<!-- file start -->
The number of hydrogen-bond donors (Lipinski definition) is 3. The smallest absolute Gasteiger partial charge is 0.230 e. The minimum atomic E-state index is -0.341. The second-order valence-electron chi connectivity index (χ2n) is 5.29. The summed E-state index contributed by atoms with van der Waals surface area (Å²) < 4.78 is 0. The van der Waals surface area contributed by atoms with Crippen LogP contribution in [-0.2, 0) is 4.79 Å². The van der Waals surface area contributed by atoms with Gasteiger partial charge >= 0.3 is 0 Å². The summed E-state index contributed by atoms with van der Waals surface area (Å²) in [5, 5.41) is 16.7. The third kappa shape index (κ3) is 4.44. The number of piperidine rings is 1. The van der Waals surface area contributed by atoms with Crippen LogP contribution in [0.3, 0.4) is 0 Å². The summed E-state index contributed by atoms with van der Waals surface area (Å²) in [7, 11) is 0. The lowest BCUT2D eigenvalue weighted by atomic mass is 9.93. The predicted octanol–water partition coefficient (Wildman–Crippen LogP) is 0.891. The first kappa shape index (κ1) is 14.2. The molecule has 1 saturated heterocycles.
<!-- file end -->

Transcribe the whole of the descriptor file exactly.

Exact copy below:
The number of hydrogen-bond donors (Lipinski definition) is 3. The smallest absolute Gasteiger partial charge is 0.230 e. The minimum atomic E-state index is -0.341. The second-order valence-electron chi connectivity index (χ2n) is 5.29. The summed E-state index contributed by atoms with van der Waals surface area (Å²) < 4.78 is 0. The van der Waals surface area contributed by atoms with Crippen LogP contribution in [-0.2, 0) is 4.79 Å². The van der Waals surface area contributed by atoms with Gasteiger partial charge >= 0.3 is 0 Å². The summed E-state index contributed by atoms with van der Waals surface area (Å²) in [5, 5.41) is 16.7. The third kappa shape index (κ3) is 4.44. The number of piperidine rings is 1. The van der Waals surface area contributed by atoms with Crippen LogP contribution in [0.3, 0.4) is 0 Å². The summed E-state index contributed by atoms with van der Waals surface area (Å²) in [7, 11) is 0. The lowest BCUT2D eigenvalue weighted by atomic mass is 9.93. The predicted octanol–water partition coefficient (Wildman–Crippen LogP) is 0.891. The first kappa shape index (κ1) is 14.2. The molecule has 1 saturated heterocycles.